You can configure sudo on the machine to ask for the user password, and grant root privilege only for this command and no other (better security wise).
You need to edit the file /etc/sudoers, it is done in console with the special editor visudo, just type the visudo command as root.
To force sudo to ask for the user password comment out the lines (not needed on every distro, ie. not on Ubuntu) :
#Defaults targetpw # ask for the password of the target user i.e. root
#ALL ALL=(ALL) ALL # WARNING! Only use this together with 'Defaults targetpw'!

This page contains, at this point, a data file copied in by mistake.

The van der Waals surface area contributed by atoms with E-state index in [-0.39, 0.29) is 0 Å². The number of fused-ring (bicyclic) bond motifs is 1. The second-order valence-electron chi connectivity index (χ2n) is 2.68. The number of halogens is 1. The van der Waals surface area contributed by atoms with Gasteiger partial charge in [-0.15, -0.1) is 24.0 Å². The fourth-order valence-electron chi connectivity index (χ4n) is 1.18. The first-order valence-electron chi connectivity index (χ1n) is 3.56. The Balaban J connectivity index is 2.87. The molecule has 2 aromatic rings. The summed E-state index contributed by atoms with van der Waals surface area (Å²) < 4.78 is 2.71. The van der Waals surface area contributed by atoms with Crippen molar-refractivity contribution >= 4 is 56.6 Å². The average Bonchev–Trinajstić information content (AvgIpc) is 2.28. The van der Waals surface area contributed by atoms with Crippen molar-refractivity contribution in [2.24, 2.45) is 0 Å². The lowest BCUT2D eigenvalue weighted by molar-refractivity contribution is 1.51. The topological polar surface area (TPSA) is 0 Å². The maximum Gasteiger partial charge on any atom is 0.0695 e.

just as they are above. Then grant permission for the sudoing user to use the command you want with :
user_login ALL = (root) PASSWD: /bin/mount -t smbfs -o username=swu //macx/swu /home/$USER/Desktop/Share
"user_login" as to be replaced by the allowed users (user1, user2, user3...), "ALL" means from any location, local or remote, "PASSWD" isn't always necessary as it is the default, "NOPASSWD:" would grant permission without asking for a password,then the command you want to allow with full path to the executable since sudo doesn't change the user's PATH variable (command1, command2...).
Hope it helps, as usual "man sudo" is a good idea for there is differences in "sudo" use between distributions.